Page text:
World Population Trends and Their Impact on Economic Development

By Dominick Salvatore | Go to book overview

9
Guest Worker Emigration and Remittances

ROBERT E. B. LUCAS

In 1981, I concluded a study of the economic causes, consequences, and evaluation of international migration by noting that: "Theoretical economic analysis of international migration far outstrips the empirical counterparts." 1 Since writing this, several, more systematic, empirical studies relating to the economics of international migration have appeared. In particular, a number of studies now exist pertaining to what are probably the three dominant guest-worker programs in the world: those in the European Economic Community, the Persian Gulf, and South Africa. The present chapter draws upon this new literature and is organized into three main sections: The first section deals with the decisions to emigrate and to remit; the second section considers certain aspects of the demand for guest workers; and the third section turns to the economic consequences for the labor-supplying countries.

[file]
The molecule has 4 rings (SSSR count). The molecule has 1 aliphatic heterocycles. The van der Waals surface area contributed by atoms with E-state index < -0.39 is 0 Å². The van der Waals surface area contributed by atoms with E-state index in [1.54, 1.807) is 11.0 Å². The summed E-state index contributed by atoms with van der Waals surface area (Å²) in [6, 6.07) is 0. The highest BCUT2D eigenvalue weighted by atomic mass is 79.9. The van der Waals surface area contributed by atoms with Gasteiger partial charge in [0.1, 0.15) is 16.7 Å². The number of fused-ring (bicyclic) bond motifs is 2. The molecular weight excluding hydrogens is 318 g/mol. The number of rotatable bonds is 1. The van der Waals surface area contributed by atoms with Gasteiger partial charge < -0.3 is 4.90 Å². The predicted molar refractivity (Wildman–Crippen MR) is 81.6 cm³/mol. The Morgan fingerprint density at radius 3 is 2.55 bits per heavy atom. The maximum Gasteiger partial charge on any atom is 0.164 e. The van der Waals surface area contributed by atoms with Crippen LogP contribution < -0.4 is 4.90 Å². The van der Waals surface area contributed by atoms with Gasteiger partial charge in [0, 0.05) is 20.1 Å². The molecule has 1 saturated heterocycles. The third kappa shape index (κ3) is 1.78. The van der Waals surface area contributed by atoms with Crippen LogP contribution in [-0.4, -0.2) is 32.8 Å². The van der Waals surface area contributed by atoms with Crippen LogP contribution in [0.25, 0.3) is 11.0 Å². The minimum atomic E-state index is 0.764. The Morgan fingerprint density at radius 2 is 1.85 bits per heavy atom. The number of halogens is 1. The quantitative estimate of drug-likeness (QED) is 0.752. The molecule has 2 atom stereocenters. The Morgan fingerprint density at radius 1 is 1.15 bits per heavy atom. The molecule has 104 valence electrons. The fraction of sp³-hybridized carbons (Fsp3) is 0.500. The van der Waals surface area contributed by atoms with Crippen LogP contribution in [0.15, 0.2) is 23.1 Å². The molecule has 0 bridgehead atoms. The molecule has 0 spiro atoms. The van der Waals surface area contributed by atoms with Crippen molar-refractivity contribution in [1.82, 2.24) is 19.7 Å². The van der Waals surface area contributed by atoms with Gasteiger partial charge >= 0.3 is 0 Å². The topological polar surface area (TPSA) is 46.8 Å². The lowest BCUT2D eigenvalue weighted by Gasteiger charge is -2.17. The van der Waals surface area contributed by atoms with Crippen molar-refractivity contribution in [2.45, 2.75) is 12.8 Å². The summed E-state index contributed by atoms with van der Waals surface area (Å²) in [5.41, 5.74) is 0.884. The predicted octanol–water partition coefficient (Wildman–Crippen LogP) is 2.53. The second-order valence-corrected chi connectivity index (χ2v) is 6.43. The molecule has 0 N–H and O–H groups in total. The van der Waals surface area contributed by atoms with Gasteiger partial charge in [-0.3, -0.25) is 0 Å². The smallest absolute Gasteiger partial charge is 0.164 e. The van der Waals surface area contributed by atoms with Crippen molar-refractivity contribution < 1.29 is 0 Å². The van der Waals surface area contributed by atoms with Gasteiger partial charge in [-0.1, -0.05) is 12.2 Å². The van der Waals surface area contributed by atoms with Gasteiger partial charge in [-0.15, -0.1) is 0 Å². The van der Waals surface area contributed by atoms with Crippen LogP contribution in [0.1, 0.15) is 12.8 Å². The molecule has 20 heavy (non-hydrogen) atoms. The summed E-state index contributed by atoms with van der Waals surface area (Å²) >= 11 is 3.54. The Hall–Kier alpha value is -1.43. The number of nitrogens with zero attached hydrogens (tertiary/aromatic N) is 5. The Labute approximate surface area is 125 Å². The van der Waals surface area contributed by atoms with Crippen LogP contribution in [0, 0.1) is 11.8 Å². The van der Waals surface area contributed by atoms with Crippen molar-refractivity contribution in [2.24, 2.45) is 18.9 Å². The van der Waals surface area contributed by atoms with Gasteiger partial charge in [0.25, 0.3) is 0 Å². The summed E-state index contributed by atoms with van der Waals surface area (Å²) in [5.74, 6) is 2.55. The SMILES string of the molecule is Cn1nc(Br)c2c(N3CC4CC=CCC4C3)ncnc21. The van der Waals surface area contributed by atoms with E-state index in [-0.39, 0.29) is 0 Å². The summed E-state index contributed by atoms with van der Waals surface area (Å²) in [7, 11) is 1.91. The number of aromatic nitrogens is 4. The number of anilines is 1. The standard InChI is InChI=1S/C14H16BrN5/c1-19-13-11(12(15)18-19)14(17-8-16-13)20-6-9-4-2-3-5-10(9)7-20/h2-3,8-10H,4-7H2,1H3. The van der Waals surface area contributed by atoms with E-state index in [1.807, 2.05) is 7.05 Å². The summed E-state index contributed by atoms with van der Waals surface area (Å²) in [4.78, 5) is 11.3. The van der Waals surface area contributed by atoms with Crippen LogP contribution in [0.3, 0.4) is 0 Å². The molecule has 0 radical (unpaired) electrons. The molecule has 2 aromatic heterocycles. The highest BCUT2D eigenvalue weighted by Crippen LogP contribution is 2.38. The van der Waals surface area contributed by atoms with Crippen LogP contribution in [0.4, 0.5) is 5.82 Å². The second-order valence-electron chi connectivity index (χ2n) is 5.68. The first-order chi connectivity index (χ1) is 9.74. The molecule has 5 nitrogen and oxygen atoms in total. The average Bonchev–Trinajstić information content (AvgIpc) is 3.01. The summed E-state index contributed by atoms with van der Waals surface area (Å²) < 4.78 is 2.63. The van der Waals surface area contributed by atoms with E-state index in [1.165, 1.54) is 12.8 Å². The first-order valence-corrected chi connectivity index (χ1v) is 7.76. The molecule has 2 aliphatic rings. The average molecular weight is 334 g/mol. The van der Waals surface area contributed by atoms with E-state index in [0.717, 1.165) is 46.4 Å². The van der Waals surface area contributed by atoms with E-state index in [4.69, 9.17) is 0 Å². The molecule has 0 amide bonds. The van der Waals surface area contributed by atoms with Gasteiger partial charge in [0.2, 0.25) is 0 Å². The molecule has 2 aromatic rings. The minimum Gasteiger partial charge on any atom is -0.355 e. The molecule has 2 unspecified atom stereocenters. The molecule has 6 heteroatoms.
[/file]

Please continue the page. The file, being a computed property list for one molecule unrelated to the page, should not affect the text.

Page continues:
THE DECISION TO EMIGRATE AND TO REMIT

Following the contributions of Todaro ( 1969) and Harris and Todaro ( 1970), most of the empirical literature on the determinants of internal migration focuses on expected wage differences between locations. In this framework, the potential migrant weighs a certain wage at home versus a gamble with respect to finding a job in town. However, particularly in a guest worker context, the role of uncertainty is often reversed. A contract is typically signed with a recruiter in the home country before departure, so that wages are known in advance. 2 Moreover, in most guest worker contexts, the migrant has a fixed-period contract and is not entitled to remain in the host country to search for a job after terminating the contract, so that there exists little uncertainty with respect to employment once recruited. The uncertainty with respect to earnings is at home. Thus, in such contexts, the Harris-Todaro framework is reversed, and one must weigh uncertain conditions at home versus a certain wage abroad. In Lucas ( 1987) I

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